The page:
It was a freezing cold Saturday night, making it the perfect time to binge-watch shows on Netflix. Winter is creeping up around the corner and the weather has gotten a lot colder these days! Colder weather means it’s time to hibernate indoors more to binge-watch your favorite series (cause what else are you going to do when it’s 30 degrees outside?). I took this opportunity to binge-watch the 2nd season of Fuller House.
Fuller House is the spin-off series to the classic 90s sitcom Full House that first aired on September 22, 1987. The show stars Candace Cameron as D.J. Tanner-Fuller, a single mother of 3 who lives with her sister Stephanie and best friend Kimmy Gibbler. Each episode showcases a day in the life of the Tanner-Fuller house and their wacky antics. There is notable guest stars from Full House that appear in the show every now and then such as Bob Saget, David Coulier, and John Stamos (Danny, Joey, and Jesse).
Before I have even heard of Fuller House, I have seen every episode of Full House on TV. Full House ended on May 23, 1995 and it wasn’t until 11 years later that Fuller House debuted on Netflix. So with that in mind, the question becomes: which series was better? Full House or Fuller House?
After seen all seasons of both series, it’s been decided that Full House wins over Fuller House for a TV series. Eleven years after ending and Full House still remains better than the spin-off series. While some spin-off series do well on TV, Fuller House wasn’t one of them. Here are some reasons for why Fuller House didn’t live up to the hype is was thought to be.
One-Liners: Fuller House seldom had some good one-liners to remember from. How rude! What made Full House so special were the cute one-liners D.J., Stephanie, and Michelle would say every once in a while. The new kids on Fuller House just had…nothing! No original catch-phrases that would stick in my head afterwards. It seemed liked they just ASSUMED that the audience would just laugh at anything the kids said, especially Jackson (how in the HELL is it funny/cute when Jackson becomes cynical about the world when working on his homework for 3rd grade?). Providing NO catch-phrases on Fuller House? HAVE MERCY!
Life-Lesson: One thing that really stuck out about Full House were the serious issues the kids faced in life. From alcohol to child abuse, some episodes brought some controversial topics to light on the silver screen. Some episodes touched people with the romantic issues the couples faced. Oh Mylanta! One episode I remembered well was titled ‘Shape Up’ where D.J. stopped eating for a couple of days in order to lose weight for her friend’s pool party (FYI, Candance Cameron suffered problems with bulimia after the series ended!). Other episodes that provide real-life lessons were ‘Fast Friends’, ‘Silence is Not Golden’, ‘Just Say No Way’, and others.
When I was watching Fuller House, I really didn’t get the sense that the characters really learned any real lessons. It just seemed like one big happy playland where the kids got away with everything. The show IS supposed to be a comedy, but I thought it just got too silly for me. This family lived in this MAGICAL fantasy where unicorns flew around and a rainbow came down with a pot of gold on the Tanner-Fuller household! Unicorns and rainbows? Cut it out!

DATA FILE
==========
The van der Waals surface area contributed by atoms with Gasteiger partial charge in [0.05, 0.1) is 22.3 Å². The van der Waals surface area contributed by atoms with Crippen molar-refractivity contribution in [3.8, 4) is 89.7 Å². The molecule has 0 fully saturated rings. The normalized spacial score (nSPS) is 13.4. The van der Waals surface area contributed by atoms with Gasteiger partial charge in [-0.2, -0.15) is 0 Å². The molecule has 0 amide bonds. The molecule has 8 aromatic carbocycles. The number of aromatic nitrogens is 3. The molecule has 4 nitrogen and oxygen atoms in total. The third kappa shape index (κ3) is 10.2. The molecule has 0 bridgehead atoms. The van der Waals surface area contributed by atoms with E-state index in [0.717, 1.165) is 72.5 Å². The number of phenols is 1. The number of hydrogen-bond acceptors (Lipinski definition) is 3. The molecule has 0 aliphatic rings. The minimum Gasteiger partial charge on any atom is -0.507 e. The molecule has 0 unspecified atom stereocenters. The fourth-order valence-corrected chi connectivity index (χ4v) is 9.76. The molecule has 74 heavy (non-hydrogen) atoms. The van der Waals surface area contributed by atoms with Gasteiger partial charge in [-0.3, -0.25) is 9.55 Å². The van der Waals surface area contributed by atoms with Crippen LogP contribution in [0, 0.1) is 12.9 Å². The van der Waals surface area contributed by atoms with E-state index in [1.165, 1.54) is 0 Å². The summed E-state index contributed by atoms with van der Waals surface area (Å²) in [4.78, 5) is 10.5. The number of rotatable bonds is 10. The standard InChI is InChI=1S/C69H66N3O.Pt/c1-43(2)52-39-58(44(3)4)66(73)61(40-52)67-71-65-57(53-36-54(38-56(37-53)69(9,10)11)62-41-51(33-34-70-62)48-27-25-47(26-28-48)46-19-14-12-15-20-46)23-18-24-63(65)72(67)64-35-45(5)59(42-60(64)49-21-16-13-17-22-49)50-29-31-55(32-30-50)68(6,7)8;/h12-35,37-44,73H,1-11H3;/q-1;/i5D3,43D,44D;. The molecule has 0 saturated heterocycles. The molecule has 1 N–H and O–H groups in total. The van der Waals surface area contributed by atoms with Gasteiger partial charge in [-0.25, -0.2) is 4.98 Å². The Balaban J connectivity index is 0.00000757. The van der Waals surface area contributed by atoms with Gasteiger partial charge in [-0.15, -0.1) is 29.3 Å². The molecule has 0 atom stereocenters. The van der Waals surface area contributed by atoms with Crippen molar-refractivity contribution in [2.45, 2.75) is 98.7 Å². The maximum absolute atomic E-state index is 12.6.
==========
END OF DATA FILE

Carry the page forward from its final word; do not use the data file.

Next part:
Same Characters, Same Story: This relates to the minor characters from Full House that made guest appearances in Fuller House. I’ll admit it was cool to see the old characters pop up for an appearance, but some of their storylines were bland. Take, for example, the episode ‘Girl Talk’ of Fuller House. Stephanie’s old friend, Gia, returns to the house when they try to bring Stephanie’s old band back. Gia seemed like the young soccer mom who went on a better path, yet she’s seen as the bad girl when she brings out the vape pen.
First Gia was smoking cigs in the girl’s room in junior high and now she’s pressuring Stephanie to start vaping. When will Gia ever cut the ‘bad girl’ act and go on with her rejuvenated life? Gia’s characteristics fit in on Full House when she was in high school, but her ‘bad girl’ act seemed to have shriveled up and died when she grew up. This was one of my problems with Fuller House: they try so hard to refer back to Full House that there weren’t any original ideas for the show itself (if I had a dollar for every Full House reference they made on the series, I’d have enough to buy a half-ounce of cannabis in MA!).
So there you have it: Full House triumphs over its spin-off series that is on Netflix. This isn’t to say that Fuller House is a bad show, but it still didn’t live up to the hype that I thought it would be. There’s no word out about whether it would be picked up for a 3rd season later on. The 2nd season just came out last week and there are people that still haven’t binge-watched the season yet. Let’s hope for more original storyline if season 3 hits Netflix next year!